When Are You Looking At A Wild Yak?
Wild Yak Are Vulnerable and Threatened
The wild yak is currently classified as Vulnerable by the IUCN Red List of Threatened Species (2003) and is listed under Appendix I of CITES and Appendix I of the Convention on Migratory Species (CMS or Bonn Convention). The Yak is under first class protection in China and is included in Schedule II, Part I of the Indian Wild Life (Protection) Act of 1972. It was previously classified as Endangered, but was downlisted in 1996 based on the estimated rate of population decline and current population sizes. The latest assessment in 2008 suggested a total population of no more than 10,000 mature individuals according to Buzzard, P. & Berger, J. (2016). "Bos mutus"
According to Tibet Nature Environment Conservation Network there are over 12 million domestic yaks in the Central Asian highlands, but fewer than 10,000 Wild yaks still remain. The only zoo in the world that claims to have a Wild yak is in China. In Qinghai, as of 2000 there were an estimated 3,716 wild yaks remaining. At reported rate of declined (at least 20% of the last 20 years) that would leave an estimate 2,974 Wild-type yak in Qinghai today. (Read more about Treats to Tibetan Yak and Nomadic Herders here).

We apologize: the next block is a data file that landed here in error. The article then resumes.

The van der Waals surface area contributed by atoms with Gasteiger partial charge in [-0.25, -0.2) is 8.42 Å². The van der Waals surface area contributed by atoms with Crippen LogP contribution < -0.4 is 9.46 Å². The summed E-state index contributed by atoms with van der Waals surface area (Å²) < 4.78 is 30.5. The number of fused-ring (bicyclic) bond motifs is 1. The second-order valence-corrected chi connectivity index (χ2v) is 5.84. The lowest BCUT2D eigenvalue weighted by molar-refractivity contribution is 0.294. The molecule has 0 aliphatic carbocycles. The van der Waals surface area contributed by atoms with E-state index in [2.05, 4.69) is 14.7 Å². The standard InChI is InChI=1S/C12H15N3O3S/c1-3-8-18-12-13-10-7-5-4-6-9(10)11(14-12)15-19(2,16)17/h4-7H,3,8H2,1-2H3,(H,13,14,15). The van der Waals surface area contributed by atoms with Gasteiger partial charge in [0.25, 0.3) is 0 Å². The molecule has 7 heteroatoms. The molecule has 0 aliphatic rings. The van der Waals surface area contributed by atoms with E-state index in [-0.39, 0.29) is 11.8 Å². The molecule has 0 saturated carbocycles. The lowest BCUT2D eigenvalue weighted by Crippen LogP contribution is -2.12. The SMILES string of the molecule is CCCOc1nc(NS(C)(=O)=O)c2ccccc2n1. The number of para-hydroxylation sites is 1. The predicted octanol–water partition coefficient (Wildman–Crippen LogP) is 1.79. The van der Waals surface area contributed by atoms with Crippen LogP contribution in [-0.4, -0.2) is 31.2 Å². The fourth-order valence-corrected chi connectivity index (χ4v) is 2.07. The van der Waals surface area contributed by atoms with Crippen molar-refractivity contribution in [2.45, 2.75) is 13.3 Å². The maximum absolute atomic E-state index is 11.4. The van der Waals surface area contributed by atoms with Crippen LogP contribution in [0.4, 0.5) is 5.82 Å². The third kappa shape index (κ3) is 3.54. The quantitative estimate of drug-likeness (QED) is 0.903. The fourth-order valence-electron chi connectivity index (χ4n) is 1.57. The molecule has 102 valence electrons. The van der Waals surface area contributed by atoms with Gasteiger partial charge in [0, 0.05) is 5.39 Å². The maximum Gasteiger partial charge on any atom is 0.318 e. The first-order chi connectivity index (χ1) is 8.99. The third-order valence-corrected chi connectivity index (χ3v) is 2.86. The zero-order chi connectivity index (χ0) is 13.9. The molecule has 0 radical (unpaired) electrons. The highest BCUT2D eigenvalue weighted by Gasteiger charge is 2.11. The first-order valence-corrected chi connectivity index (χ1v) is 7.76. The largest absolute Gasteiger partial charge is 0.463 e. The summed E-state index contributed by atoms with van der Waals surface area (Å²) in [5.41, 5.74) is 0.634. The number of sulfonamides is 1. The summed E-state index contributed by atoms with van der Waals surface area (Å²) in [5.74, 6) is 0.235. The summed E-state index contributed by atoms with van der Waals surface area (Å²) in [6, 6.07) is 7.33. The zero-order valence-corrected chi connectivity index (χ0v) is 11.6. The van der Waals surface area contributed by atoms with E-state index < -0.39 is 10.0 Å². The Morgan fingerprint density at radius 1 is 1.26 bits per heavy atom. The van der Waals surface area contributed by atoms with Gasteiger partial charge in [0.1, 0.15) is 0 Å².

Wild Yak Geographic Range
The Wild Yak occurs on the Tibetan Plateau at elevations of 3,000–5,500 m, where it ‘‘inhabits the coldest, wildest, and most desolate [treeless] mountains’’ (Blanford 1888:491). It is currently restricted to a small part of Indian Ladak (Fox et al. 1991; Ul-Haq 2002) and Chinese provinces of Tibet, Qinghai, and Xinjiang, with 1 isolated population on the border of Qinghai and Gansu and another near the northern boarder of Tibet and Nepal (Achuff and Petocz 1988; R. B. Harris, pers. comm.; Miller et al. 1994; Schaller 1998). The core range of the wild yak has shrunk northward, and only isolated and fragmented populations occur south and east of that core area in northern Tibet and northwestern Qinghai (Fig. 2).
Long Hair Forehead Yak (རིང་པོ སྐྲ སྤུ དཔྲལ་བ། འབྲོང)